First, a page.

Depending on what happens, you might be exposed to some loud noises - rescuers going through concrete with bulldozers, crowds of people, large trucks, etc. Ear protection will help you preserve your hearing and your sanity. Additionally, when you do finally get a chance to sleep, it might be in an airport, a bus terminal, a public school, or some other shelter area. It'll be much easier to catch needed Zs with earplugs.

That's it for Part 4. Part 5 will hit on signaling and navigation tools. See you next time!

Thursday, October 21, 2010

Halloween at the Towers 2010 - Top Five Non-Candy Treats

Halloween has come again, and Shangrila Towers will feature Halloween-themed posts until October 31st hits, when we'll cap the season off with a liveblog of AMC's adaptation of "The Walking Dead." Today, we'll discuss some of the best ways to satiate trick-or-treaters without resorting to a big bag of candy...


5. Plastic Spiders - In terms of holidays that keep novelty prank stores in business, Halloween is just behind April Fool's Day. As a kid, I loved getting fake spiders and bugs while trick-or-treating. since they tended to laste longer than the buckets of Tootsie Rolls in my bag destined for immediate consumption.

4. Temporary Tattoos - These tap into a primordial desire in all children - the wish to be a grown-up. While kids can buy them from supermarket vending machines and family fun centers, there's nothing quite like getting a temporary tattoo for free. These are even more irresistable when you consider the fact that you're already dressed like a pirate or a superhero.


3. Squirt Guns - There were always a few families stupid kind enough to give out squirt guns and similar tools of playground anarchy. Doubtless, most of the cheap super balls, mini slinkies, and paddle balls would be lost within a week, but the squirt guns were a special breed. Refillable from water fountains and other, less savory places, they really jazzed up the first few weeks in November.


2. Sliding Puzzles - Even in our digital age, grade school children still have a weakness for tangible toys (witness the continued success of Play-Doh and Legos). These cheap plastic sliding tile puzzles were simple, but fun to play with, especially when your brain is racked with the temporary sugar high of a bag full of candy.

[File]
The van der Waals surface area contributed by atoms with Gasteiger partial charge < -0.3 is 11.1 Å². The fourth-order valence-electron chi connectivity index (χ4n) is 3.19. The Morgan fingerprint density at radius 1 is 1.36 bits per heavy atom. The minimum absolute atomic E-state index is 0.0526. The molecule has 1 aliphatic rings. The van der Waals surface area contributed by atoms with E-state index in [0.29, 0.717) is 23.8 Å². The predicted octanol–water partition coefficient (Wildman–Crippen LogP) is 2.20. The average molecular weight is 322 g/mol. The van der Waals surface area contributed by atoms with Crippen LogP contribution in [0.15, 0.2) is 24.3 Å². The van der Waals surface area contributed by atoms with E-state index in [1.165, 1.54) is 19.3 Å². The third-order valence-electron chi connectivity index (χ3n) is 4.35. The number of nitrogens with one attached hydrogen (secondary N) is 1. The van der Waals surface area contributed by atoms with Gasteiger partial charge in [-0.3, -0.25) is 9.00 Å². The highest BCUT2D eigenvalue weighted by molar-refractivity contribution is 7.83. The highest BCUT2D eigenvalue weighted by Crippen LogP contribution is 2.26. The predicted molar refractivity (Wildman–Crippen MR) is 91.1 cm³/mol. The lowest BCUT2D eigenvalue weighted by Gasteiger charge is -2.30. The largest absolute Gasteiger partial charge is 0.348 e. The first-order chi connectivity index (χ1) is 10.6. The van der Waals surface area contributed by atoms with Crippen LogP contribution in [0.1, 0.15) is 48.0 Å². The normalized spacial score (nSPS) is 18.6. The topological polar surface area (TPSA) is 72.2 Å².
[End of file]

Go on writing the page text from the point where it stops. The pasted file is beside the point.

1. Antique Popcorn Stand - In our old neighborhood, there was one family who had one of those movie-theatre popcorn machines, complete with a bright red handcart in gold trim. They would give out bags of freshly popped corn on Halloween night, and there was always a big crowd outside their house. After all, that stuff was much better than the dubious popcorn balls and mini microwave popcorn bags people usually give out. But, they can be pricey:

Guns: The True Safety is Between Your Ears

CNBC recently aired an exposé on problems with the Remington 700 rifle. In the report, there were several videos showing people getting the 700 to fire without the trigger being touched (in some cases, just moving the bolt slightly caused the striker to release), along with the requisite human interest stories of people killed or injured by the malfunction. Remington has since countered with their own PR campaign, and I'm sure the lawyers on both sides will fight it out.

Anyhoo, I thought the whole thing dovetailed nicely into the recent talk of gun safety rules going around the blogosphere (Tam covered it, as did Snowflakes in Hell). If you believe the allegations levied against Remington, most of the people in the CNBC piece followed two of the four rules: they knew their gun was loaded, and they didn't have their booger hook on the bang switch.

That isn't enough, though. Those two particular rules are designed to keep people safe from negligent discharge - "I'm the only one professional enough" type situations. They do nothing if a gun is not mechanically sound - a true accidental discharge. To paraphrase Anton Chekhov, a gun that does not go off is a failure. That is its purpose, no matter how many little gizmos and devices you hang off the side of it.

Wednesday, October 20, 2010

Halloween at the Towers 2010 - A Tribute to "The Rocky Horror Show"

Halloween has come again, and Shangrila Towers will feature Halloween-themed posts until October 31st hits, when we'll cap the season off with a liveblog of AMC's adaptation of "The Walking Dead." Today, we'll examine one of the seminal sci-fi/horror parodies...

"The Rocky Horror Show" is one of those pieces of pop culture that, on paper, shouldn't be as successful as it is. After all, the show features a wispy plot, a transvestite mad scientist, and enough curious sexual encounters to fill several Lifetime films. How is it that this British stage show is now so mainstream that it can be featured on major network TV show?



I submit that the reason "The Rocky Horror Show" has thrived where so many goofy '70s properties have faded is because of its music. Even with outrageous costumes, tongue-in-cheek effects, and a raucous atmosphere, a musical can't get a cult following without good songs.